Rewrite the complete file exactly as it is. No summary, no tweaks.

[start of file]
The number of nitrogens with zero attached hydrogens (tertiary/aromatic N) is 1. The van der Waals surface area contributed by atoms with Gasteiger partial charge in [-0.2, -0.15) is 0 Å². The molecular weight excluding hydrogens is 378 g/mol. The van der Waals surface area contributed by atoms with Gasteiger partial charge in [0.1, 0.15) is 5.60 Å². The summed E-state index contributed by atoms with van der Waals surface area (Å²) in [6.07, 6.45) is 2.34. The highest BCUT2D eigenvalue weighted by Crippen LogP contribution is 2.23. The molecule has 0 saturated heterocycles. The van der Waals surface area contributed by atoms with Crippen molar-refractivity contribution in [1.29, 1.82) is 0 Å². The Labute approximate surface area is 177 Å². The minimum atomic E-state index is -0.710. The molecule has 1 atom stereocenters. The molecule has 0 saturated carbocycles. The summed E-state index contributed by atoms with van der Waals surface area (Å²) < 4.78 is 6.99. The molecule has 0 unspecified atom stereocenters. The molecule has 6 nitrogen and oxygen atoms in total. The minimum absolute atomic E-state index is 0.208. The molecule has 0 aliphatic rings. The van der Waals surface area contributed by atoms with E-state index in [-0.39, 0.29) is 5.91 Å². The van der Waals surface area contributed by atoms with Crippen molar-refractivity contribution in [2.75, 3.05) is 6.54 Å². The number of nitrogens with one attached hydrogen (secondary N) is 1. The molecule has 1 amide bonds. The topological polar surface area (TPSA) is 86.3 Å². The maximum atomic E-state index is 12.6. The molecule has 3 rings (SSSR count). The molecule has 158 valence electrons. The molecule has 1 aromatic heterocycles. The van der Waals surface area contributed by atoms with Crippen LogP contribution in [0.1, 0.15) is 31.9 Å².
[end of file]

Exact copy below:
The number of nitrogens with zero attached hydrogens (tertiary/aromatic N) is 1. The van der Waals surface area contributed by atoms with Gasteiger partial charge in [-0.2, -0.15) is 0 Å². The molecular weight excluding hydrogens is 378 g/mol. The van der Waals surface area contributed by atoms with Gasteiger partial charge in [0.1, 0.15) is 5.60 Å². The summed E-state index contributed by atoms with van der Waals surface area (Å²) in [6.07, 6.45) is 2.34. The highest BCUT2D eigenvalue weighted by Crippen LogP contribution is 2.23. The molecule has 0 saturated heterocycles. The van der Waals surface area contributed by atoms with Crippen molar-refractivity contribution in [1.29, 1.82) is 0 Å². The Labute approximate surface area is 177 Å². The minimum atomic E-state index is -0.710. The molecule has 1 atom stereocenters. The molecule has 0 saturated carbocycles. The summed E-state index contributed by atoms with van der Waals surface area (Å²) < 4.78 is 6.99. The molecule has 0 unspecified atom stereocenters. The molecule has 6 nitrogen and oxygen atoms in total. The minimum absolute atomic E-state index is 0.208. The molecule has 0 aliphatic rings. The van der Waals surface area contributed by atoms with E-state index in [-0.39, 0.29) is 5.91 Å². The van der Waals surface area contributed by atoms with Crippen molar-refractivity contribution in [2.75, 3.05) is 6.54 Å². The number of nitrogens with one attached hydrogen (secondary N) is 1. The molecule has 1 amide bonds. The topological polar surface area (TPSA) is 86.3 Å². The maximum atomic E-state index is 12.6. The molecule has 3 rings (SSSR count). The molecule has 158 valence electrons. The molecule has 1 aromatic heterocycles. The van der Waals surface area contributed by atoms with Crippen LogP contribution in [0.1, 0.15) is 31.9 Å².